Lean times for the arts

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Taking Center Stage?
The role of the performing arts in Emory's intellectual life

"What I think has been missing is the critical discussion of these works of art and their performance in our midst."
--Don Saliers, Parker Professor of Theology and Worship

"Before you can have critical discourse, you need to have a widespread direct experience."
--Sally Radell, Associate Professor of Dance

Making art and making tenure

Academic Exchange April/May 2000 Contents Page


While the well-publicized funding cuts at the National Endowment for the Arts (NEA) have not caused a clear reduction in arts awards at Emory, it does seem to have dampened faculty enthusiasm for applying for national grants in the arts. Francine Massey, senior research administrator for the Office of Sponsored Programs, notes that the relatively small number of yearly applications for NEA grants made by Emory faculty declined by half after the massive cuts of the NEA's budget in 1996. In 1998, the database for the Office of Sponsored Programs shows only one application; last year, none at all.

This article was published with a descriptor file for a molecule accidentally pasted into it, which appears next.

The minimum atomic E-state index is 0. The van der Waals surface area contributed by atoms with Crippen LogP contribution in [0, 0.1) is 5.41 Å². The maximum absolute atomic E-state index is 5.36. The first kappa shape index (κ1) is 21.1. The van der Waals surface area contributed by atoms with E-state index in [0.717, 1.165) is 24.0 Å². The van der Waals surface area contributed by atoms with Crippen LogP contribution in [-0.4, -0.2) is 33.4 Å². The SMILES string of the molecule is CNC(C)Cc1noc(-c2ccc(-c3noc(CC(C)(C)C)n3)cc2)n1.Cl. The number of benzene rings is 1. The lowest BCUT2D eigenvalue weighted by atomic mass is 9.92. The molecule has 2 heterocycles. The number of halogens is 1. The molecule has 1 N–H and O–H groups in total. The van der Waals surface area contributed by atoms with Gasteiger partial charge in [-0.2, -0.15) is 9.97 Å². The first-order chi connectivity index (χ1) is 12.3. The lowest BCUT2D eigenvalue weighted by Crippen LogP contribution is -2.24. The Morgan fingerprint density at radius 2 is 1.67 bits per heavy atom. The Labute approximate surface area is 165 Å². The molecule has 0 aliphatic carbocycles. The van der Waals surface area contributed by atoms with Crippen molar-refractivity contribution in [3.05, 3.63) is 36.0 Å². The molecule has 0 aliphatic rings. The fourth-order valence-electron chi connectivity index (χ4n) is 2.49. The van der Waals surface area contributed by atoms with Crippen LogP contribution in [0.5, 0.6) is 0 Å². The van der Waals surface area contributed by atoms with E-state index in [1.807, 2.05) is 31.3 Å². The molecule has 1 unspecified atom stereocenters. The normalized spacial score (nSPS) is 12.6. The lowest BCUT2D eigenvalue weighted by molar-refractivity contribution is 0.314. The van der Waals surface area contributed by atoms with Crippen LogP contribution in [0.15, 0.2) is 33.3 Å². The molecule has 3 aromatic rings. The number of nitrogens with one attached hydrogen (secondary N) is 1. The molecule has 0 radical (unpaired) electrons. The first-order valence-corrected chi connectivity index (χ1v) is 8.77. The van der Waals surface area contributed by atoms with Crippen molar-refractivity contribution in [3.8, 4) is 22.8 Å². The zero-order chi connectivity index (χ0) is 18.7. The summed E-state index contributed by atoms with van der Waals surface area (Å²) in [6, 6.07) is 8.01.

Times are lean for the arts at state and local levels, as well. "When I came up for tenure, I had received grants for my choreographic work from the state, county, city, and from Emory, but there's a lot less out there now," observes Associate Professor of Dance Sally Radell.

To learn more about external funding opportunities, contact the Office of Sponsored Programs. In addition to offering classes on the grants process and publishing a newsletter on grant opportunities, this office provides tailored funding searches of federal and non-federal funding agencies. For all grants that will flow through the university to faculty, the office also provides the necessary sponsored programs approval form.